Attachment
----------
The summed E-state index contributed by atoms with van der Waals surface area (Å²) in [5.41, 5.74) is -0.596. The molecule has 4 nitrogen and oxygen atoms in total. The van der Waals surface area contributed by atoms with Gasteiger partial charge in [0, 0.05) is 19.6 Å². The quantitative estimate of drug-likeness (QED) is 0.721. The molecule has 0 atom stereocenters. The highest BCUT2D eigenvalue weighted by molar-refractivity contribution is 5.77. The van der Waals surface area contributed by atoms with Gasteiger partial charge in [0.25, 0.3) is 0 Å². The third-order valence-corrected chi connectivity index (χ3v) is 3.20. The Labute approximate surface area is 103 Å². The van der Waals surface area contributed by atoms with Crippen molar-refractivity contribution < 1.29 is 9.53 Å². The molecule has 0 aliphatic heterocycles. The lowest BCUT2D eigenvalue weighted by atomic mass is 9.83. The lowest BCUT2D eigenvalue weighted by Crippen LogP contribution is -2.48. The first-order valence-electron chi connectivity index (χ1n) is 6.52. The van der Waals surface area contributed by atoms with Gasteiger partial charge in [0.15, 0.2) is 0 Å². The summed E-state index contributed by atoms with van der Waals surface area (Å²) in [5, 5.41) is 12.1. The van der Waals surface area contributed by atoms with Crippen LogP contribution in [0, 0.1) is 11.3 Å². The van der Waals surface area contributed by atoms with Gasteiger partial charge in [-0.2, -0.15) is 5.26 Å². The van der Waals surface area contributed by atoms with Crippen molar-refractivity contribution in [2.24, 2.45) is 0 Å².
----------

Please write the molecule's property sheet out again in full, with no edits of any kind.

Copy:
The summed E-state index contributed by atoms with van der Waals surface area (Å²) in [5.41, 5.74) is -0.596. The molecule has 4 nitrogen and oxygen atoms in total. The van der Waals surface area contributed by atoms with Gasteiger partial charge in [0, 0.05) is 19.6 Å². The quantitative estimate of drug-likeness (QED) is 0.721. The molecule has 0 atom stereocenters. The highest BCUT2D eigenvalue weighted by molar-refractivity contribution is 5.77. The van der Waals surface area contributed by atoms with Gasteiger partial charge in [0.25, 0.3) is 0 Å². The third-order valence-corrected chi connectivity index (χ3v) is 3.20. The Labute approximate surface area is 103 Å². The van der Waals surface area contributed by atoms with Crippen molar-refractivity contribution < 1.29 is 9.53 Å². The molecule has 0 aliphatic heterocycles. The lowest BCUT2D eigenvalue weighted by atomic mass is 9.83. The lowest BCUT2D eigenvalue weighted by Crippen LogP contribution is -2.48. The first-order valence-electron chi connectivity index (χ1n) is 6.52. The van der Waals surface area contributed by atoms with Gasteiger partial charge in [0.15, 0.2) is 0 Å². The summed E-state index contributed by atoms with van der Waals surface area (Å²) in [5, 5.41) is 12.1. The van der Waals surface area contributed by atoms with Crippen LogP contribution in [0, 0.1) is 11.3 Å². The van der Waals surface area contributed by atoms with Gasteiger partial charge in [-0.2, -0.15) is 5.26 Å². The van der Waals surface area contributed by atoms with Crippen molar-refractivity contribution in [2.24, 2.45) is 0 Å².